The CartoType core library is written in C++. To use it to draw maps you need to create various class objects. All CartoType functionality is accessed by calling member functions of those objects.
C++ programming conventions
In the CartoType C++ API, nearly all public identifiers use Pascal Case, which means that each word of a compound name starts with a capital letter. Examples: Framework, BitmapView (classes), Rotation, DisplayRoute (functions), X, Y (data members). Everything is in the CartoType namespace, which you can use either by putting the 'CartoType::' qualifier before the names, or putting 'using namespace CartoType;' at the start of your source files.
There are some complications to the naming convention.
M classes are 'mixins' or interfaces or abstract classes. Example: MPath.
Formal arguments (parameters) of functions start with a small a, for 'argument'. Example: Result Framework::LoadFont(const String& aFontFileName).
Numeric constants start with K: for example, KDarkBlue, KDegreesToRadiansDouble.
Indenting and bracketing follow the Whitesmiths style.
These conventions are documented for your convenience in understanding CartoType APIs. Naturally you are free to use your own preferred style in your code.
Error codes, not exceptions
In general, exceptions are not thrown by the CartoType C++ SDK. It uses exceptions internally but they are trapped and an error code is returned to the caller using the CartoType::Result type, which is convertible to an integer. The value 0 (KErrorNone) indicates success.
Construction using a 'New' function
Some classes have constructors that might fail for some other reason than running out of memory. In those cases the constructor is made private, and instead of using the constructor you call a static function called New, which returns a smart pointer to a fully constructed object; the pointer will be null if construction fails. For example, you can call
static std::unique_ptr<CFramework> New(Result& aError,const Framework::Param& aParam)
to create the CartoType framework object. If construction fails, the returned unique pointer is null and the error code is placed in aError. If construction succeeds, aError will have the value 0 (KErrorNone).
The C++ language
CartoType is written in C++14.
Here is how you initialize CartoType.
Create a framework object
The framework object (CartoType::Framework) manages the resources and objects you need to draw a map: the CartoType engine, the fonts, the data sources and the map itself.The normal system is to create just one framework object. Keep the framework for the duration of your application: it is best to make it a data member of your main application object.
You supply map data, a style sheet and a font to create a framework. Later on you can add more map data and load extra fonts if necessary. You need:
- A CTM1 file containing your map.
- A style sheet: an XML document telling CartoType how to draw the map. This sample code loads CartoType's OSM style sheet, designed for displaying OpenStreetMap data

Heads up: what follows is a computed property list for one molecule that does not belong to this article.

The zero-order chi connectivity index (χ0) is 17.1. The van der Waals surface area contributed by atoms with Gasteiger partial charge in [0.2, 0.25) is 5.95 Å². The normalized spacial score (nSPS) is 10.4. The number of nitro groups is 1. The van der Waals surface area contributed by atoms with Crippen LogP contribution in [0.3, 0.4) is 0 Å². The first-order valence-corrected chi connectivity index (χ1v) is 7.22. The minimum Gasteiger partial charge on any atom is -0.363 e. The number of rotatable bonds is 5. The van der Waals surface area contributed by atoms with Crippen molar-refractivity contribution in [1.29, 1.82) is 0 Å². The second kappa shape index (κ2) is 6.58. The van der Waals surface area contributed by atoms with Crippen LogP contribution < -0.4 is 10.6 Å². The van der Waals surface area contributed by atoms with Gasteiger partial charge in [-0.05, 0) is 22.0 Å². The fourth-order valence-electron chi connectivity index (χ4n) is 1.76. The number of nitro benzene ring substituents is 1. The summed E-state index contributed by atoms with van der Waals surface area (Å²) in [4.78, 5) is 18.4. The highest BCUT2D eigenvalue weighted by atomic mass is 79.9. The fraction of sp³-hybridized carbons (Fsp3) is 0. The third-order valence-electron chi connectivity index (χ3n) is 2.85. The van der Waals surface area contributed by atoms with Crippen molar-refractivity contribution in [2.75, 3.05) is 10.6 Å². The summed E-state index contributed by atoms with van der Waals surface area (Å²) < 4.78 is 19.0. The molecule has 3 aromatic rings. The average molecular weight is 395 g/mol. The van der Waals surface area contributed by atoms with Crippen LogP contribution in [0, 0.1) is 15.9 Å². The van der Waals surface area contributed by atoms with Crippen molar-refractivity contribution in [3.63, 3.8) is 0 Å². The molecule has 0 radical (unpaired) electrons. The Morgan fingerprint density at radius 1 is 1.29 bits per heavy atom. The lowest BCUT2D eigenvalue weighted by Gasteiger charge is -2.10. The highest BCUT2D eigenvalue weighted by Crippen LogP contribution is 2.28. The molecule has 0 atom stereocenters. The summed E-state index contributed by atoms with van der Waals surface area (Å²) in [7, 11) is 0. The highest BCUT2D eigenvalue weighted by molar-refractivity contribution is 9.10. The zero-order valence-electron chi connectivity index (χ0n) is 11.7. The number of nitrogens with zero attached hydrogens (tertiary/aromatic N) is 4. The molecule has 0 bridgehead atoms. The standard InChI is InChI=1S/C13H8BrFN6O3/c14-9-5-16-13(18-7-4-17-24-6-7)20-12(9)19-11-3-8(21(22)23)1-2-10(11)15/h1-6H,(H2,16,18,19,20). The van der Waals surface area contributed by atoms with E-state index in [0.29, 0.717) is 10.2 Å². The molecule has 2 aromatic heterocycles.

- A font. You can load any TrueType, OpenType or PostScript Type 1 font. This sample code loads Deja Vu Sans from the Deja Vu family.
// declaration of the CFramework object in your application class std::unique_ptr<CartoType::Framework> m_framework; // desired width and height of your map in pixels (example values) int view_width = 800; int view_height = 600; // code in your application class's initialization function CartoType::Result error; m_framework = CartoType::Framework::New(error, "/CartoType/src/test/data/ctm1/santa-cruz.ctm1", "/CartoType/src/style/standard.ctstyle", "/CartoType/src/font/DejaVuSans.ttf", view_width,view_height);
Optionally load some more fonts
You have loaded one font, but it's a good idea to load some more so that the maps look more attractive. The standard style sheet uses more than one typeface. You can load any TrueType, OpenType or PostScript Type 1 fonts you like. In this example some more fonts are loaded from the popular and versatile Deja Vu family. The other is Droid Sans Fallback, which provides Chinese and other scripts not supported by the Deja Vu fonts.
if (!error) error = m_framework->LoadFont("/CartoType/src/font/DejaVuSans-Bold.ttf"); if (!error) error = m_framework->LoadFont("/CartoType/src/font/DejaVuSerif.ttf"); if (!error) error = m_framework->LoadFont("/CartoType/src/font/DejaVuSerif-Italic.ttf"); if (!error) error = m_framework->LoadFont("/CartoType/src/font/DroidSansFallback.ttf");
In this example, for simplicity, the fonts are taken from their standard location in the CartoType sources. In production code you would need to obtain a path to the fonts from somewhere or create it relative to the application's path.
Drawing the map
In these steps you draw the map and handle user interface events, allowing the user to pan, zoom and rotate the map. This functionality happens in your application framework's event handling system, which differs from one platform to another.
This example uses MFC (Microsoft Foundation Classes). The full source code of a working Windows demo using this code can be found in the CartoType public repository. The code relies on the OpenGL ES 2.0 libraries, which are supplied with the evaluation CartoType Windows SDK.
Create a map renderer object
// declaration of the map renderer in your application class std::unique_ptr<CartoType::MapRenderer> m_map_renderer; // code in your application class's initialization function m_map_renderer = std::make_unique<CartoType::MapRenderer>(*m_framework,m_hWnd);
That's all you need to do. The map renderer object draws the map continuously at 30 frames per second.
See the source code of the C# demo app.
See the source code of the Android demo app.
See the source code of the Swift demo app.